Course History

In the year 1876, ten prominent Airdrie business men met to discuss the forming of a golf club. So active and dedicated were they that by 14th June 1877, a field had been acquired at Drumbathie Farm from Mr Armour and the laying out of six holes completed. The first Captain of the new Airdrie Private Golf Club was a Mr Robert Watt and the Watt Medal which he presented in that year is still one of the club’s principal competitions. The entry fee for the new club was fixed at 10s 6d with an annual subscription of 7s 6d. The income for the first year of 1877 was £14 2s 6d.

Even in these early days there were lease problems and the course had to be moved to a new piece of ground on the old Race Course, also in Drumbathie Road. This was in April, 1878. Six holes were again laid out and the game went on undisturbed except for the problems caused by horses being exercised on the golf course, golf balls being lost down a pit-shaft near one of the holes and cattle grazing on the fairways.

It is also worthy of a note that the members of the golf club played in red jackets and that members with a caddy had preference over members who carried their own clubs.

On or about the same time, the committee of the new golf club decided that there should be rules for playing this game and the first Code under the heading of “Articles and Laws on the Playing of Golf” was drawn up. There were thirteen in number and from club records it would appear that these original thirteen Rules were adopted en clock by the St. Andrews Society which was latterly absorbed into the governing body we know today.

In 1893 the club again has lease difficulties and the committee decided to move the club to the ground known as Meadowfield at Rochsoles. This was leased from a Colonel Gerard at a rent of £33 per annum and the roots which were planted on that date have now grown and expanded into the present Airdrie Golf Club which we now know.

During the next few years, the standard of the game so improved that the committee were compelled to lengthen and alter the course and in August, 1899, a new field was rented from Cairnhill Estates and three holes were laid out. The field was known as Roughcraig Park and is the site of the present Wimpey Housing Estate. It was abandoned as part of the club in 1908.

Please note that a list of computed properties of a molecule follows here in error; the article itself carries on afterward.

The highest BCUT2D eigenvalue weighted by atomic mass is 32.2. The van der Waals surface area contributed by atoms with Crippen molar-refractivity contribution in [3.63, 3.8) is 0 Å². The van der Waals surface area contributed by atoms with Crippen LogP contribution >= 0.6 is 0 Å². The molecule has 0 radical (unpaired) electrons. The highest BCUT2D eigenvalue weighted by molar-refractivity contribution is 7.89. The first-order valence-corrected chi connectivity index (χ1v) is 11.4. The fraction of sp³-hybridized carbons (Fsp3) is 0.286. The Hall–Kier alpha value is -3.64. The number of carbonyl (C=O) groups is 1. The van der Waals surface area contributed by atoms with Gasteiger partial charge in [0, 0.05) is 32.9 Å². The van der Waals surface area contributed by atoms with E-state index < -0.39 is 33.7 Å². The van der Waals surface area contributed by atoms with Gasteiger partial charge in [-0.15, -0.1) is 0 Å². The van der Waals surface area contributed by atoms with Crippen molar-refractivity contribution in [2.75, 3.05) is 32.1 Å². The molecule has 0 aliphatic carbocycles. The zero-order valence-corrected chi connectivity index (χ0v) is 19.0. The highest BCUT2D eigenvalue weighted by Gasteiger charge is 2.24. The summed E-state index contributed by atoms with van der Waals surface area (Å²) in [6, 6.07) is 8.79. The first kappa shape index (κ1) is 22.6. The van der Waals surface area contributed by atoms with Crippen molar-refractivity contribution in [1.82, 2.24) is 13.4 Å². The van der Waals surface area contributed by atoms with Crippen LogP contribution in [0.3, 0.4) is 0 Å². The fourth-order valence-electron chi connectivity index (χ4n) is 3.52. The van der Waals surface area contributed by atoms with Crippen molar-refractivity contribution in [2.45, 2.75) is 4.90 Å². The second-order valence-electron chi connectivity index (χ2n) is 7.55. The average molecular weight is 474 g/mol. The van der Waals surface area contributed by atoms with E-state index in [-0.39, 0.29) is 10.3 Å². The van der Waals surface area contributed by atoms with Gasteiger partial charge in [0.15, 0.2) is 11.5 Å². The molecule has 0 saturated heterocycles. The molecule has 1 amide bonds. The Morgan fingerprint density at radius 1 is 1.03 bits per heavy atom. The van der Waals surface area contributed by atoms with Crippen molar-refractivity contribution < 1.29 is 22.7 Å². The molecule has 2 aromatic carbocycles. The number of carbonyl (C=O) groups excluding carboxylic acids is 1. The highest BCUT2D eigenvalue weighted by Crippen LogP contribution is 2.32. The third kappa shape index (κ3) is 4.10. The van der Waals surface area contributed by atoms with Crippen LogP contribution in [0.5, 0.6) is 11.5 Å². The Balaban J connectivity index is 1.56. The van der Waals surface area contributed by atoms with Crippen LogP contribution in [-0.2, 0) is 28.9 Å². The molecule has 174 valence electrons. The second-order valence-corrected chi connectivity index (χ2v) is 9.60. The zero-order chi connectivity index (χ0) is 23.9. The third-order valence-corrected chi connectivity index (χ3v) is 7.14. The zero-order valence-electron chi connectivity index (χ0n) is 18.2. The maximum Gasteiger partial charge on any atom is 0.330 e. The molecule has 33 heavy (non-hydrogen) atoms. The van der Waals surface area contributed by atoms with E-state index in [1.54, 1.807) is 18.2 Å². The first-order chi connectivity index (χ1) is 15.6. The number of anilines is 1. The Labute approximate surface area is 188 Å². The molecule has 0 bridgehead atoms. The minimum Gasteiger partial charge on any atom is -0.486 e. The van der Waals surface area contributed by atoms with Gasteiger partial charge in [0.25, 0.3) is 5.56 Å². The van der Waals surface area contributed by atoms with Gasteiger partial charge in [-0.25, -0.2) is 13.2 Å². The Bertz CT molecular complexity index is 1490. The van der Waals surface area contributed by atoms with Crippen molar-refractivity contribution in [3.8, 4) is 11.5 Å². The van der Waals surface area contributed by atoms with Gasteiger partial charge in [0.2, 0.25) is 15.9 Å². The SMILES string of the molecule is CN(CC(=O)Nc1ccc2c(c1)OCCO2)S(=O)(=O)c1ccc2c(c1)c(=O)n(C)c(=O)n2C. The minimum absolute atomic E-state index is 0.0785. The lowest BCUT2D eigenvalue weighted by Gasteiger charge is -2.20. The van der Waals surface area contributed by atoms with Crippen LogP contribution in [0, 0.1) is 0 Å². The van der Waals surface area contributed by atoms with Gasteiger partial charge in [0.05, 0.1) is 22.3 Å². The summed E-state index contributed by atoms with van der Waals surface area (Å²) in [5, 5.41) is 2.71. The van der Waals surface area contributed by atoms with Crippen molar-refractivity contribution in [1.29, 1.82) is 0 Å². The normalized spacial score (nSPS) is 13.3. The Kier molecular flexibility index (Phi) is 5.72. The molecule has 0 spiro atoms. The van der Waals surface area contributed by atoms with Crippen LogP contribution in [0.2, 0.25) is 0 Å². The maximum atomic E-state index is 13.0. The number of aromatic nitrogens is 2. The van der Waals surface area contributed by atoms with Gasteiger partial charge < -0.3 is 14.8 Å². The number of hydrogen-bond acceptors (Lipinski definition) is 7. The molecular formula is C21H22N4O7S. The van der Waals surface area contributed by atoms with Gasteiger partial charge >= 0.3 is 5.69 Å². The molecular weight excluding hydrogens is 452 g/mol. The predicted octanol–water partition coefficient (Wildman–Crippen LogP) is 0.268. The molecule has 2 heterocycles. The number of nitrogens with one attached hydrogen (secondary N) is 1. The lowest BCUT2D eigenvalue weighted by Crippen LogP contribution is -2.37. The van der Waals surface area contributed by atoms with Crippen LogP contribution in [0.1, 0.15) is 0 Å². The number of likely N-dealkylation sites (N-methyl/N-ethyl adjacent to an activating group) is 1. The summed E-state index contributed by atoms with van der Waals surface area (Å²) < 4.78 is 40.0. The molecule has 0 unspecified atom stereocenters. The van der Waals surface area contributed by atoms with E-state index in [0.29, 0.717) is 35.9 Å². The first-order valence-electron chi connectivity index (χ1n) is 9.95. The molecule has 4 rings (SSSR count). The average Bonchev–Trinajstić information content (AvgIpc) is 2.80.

The original clubhouse at Rochsoles cost £60 to build in 1892 but due to the increased membership a further extension was built in 1903 costing £110. In that year the club was first registered for a licence. It is interesting to note that fin and whisky at that time cost 2d per quarter gill and that members helped themselves from the liquor cupboard, entering their purchases in a book and their money in a box. Due to discrepancies in the bar accounts the above practice was discontinued.

In 1908 the Mill Park was rented and the golf course again extended. This extension included Dandy Hill, the 13th 16th and 4th greens. The clubhouse was again extended in 1909 at a cost of £130 and again in 1912 at a cost of £300.

The war years of 1914-18 were very difficult years for the club. However, after the war there was a tremendous revival in the game and due to the increased membership, it was decided to extend the course from its 10 holes to a full 18-hole golf course. This was approved at a special general meeting on 26th January, 1922. The ground known as the thorn and Stubble Parks which contain the present 8th to 13th holes at the present 14th and 15th holes was leased from Rochsoles Estate and Airdrie became an effective 18-hole golf course.

In 1937, the year of the Diamond Jubilee, it was decided to lengthen the course and James Braid was called in to advice on the lay-out. The lengthened course was opened in May 1939, and to all intents and purposes is the lay-out which is so much enjoyed today.

Over the years, improvements have been put into effect by various committees including the building of a new clubhouse in the Golden Jubilee year of 1927. In 1953, due to the break-up of Rochsoles Estate, Airdrie Golf Club took the opportunity of buying their course and in so doing, preserving this wonderful heritage for future generations